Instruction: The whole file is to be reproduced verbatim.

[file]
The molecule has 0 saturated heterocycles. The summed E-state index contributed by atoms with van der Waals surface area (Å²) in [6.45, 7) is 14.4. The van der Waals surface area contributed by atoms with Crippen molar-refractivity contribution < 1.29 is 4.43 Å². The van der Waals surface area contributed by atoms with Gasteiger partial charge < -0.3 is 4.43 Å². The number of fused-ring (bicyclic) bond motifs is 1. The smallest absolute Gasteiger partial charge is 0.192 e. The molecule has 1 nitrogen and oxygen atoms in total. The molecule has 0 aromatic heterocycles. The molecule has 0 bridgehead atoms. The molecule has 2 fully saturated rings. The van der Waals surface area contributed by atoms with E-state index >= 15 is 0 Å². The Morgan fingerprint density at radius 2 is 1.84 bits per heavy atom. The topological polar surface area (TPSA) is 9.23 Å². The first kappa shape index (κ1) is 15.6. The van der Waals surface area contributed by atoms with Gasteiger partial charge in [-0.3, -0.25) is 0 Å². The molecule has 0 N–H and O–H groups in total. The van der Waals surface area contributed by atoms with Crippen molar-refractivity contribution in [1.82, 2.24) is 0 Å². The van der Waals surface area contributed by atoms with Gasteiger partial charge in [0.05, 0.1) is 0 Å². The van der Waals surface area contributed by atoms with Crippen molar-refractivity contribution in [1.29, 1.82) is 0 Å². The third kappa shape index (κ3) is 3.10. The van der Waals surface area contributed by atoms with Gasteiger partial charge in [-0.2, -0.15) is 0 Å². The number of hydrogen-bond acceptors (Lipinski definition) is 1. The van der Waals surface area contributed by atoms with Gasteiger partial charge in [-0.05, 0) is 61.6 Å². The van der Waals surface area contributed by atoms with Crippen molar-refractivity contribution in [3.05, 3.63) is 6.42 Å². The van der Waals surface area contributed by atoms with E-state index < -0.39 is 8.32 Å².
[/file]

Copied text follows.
The molecule has 0 saturated heterocycles. The summed E-state index contributed by atoms with van der Waals surface area (Å²) in [6.45, 7) is 14.4. The van der Waals surface area contributed by atoms with Crippen molar-refractivity contribution < 1.29 is 4.43 Å². The van der Waals surface area contributed by atoms with Gasteiger partial charge < -0.3 is 4.43 Å². The number of fused-ring (bicyclic) bond motifs is 1. The smallest absolute Gasteiger partial charge is 0.192 e. The molecule has 1 nitrogen and oxygen atoms in total. The molecule has 0 aromatic heterocycles. The molecule has 0 bridgehead atoms. The molecule has 2 fully saturated rings. The van der Waals surface area contributed by atoms with E-state index >= 15 is 0 Å². The Morgan fingerprint density at radius 2 is 1.84 bits per heavy atom. The topological polar surface area (TPSA) is 9.23 Å². The first kappa shape index (κ1) is 15.6. The van der Waals surface area contributed by atoms with Gasteiger partial charge in [-0.3, -0.25) is 0 Å². The molecule has 0 N–H and O–H groups in total. The van der Waals surface area contributed by atoms with Crippen molar-refractivity contribution in [1.82, 2.24) is 0 Å². The van der Waals surface area contributed by atoms with Gasteiger partial charge in [0.05, 0.1) is 0 Å². The van der Waals surface area contributed by atoms with Crippen molar-refractivity contribution in [1.29, 1.82) is 0 Å². The third kappa shape index (κ3) is 3.10. The van der Waals surface area contributed by atoms with Gasteiger partial charge in [-0.2, -0.15) is 0 Å². The number of hydrogen-bond acceptors (Lipinski definition) is 1. The van der Waals surface area contributed by atoms with Gasteiger partial charge in [-0.05, 0) is 61.6 Å². The van der Waals surface area contributed by atoms with Crippen molar-refractivity contribution in [3.05, 3.63) is 6.42 Å². The van der Waals surface area contributed by atoms with E-state index < -0.39 is 8.32 Å².